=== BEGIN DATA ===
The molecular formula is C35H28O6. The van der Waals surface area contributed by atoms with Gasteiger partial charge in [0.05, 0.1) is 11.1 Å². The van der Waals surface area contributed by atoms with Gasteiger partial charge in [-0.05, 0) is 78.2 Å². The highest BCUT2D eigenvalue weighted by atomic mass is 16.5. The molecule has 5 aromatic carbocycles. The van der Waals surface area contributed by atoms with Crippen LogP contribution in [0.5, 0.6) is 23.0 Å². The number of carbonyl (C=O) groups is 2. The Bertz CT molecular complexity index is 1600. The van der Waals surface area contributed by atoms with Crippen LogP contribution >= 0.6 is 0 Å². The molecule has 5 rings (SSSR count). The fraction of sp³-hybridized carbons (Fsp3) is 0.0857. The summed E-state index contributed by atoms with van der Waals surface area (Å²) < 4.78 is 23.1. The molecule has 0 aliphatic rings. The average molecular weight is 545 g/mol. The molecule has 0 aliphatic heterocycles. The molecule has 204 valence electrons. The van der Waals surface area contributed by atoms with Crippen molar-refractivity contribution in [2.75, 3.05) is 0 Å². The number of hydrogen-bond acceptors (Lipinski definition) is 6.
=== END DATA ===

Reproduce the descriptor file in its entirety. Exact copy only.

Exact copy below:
The molecular formula is C35H28O6. The van der Waals surface area contributed by atoms with Gasteiger partial charge in [0.05, 0.1) is 11.1 Å². The van der Waals surface area contributed by atoms with Gasteiger partial charge in [-0.05, 0) is 78.2 Å². The highest BCUT2D eigenvalue weighted by atomic mass is 16.5. The molecule has 5 aromatic carbocycles. The van der Waals surface area contributed by atoms with Crippen LogP contribution in [0.5, 0.6) is 23.0 Å². The number of carbonyl (C=O) groups is 2. The Bertz CT molecular complexity index is 1600. The van der Waals surface area contributed by atoms with Crippen LogP contribution >= 0.6 is 0 Å². The molecule has 5 rings (SSSR count). The fraction of sp³-hybridized carbons (Fsp3) is 0.0857. The summed E-state index contributed by atoms with van der Waals surface area (Å²) < 4.78 is 23.1. The molecule has 0 aliphatic rings. The average molecular weight is 545 g/mol. The molecule has 0 aliphatic heterocycles. The molecule has 204 valence electrons. The van der Waals surface area contributed by atoms with Crippen molar-refractivity contribution in [2.75, 3.05) is 0 Å². The number of hydrogen-bond acceptors (Lipinski definition) is 6.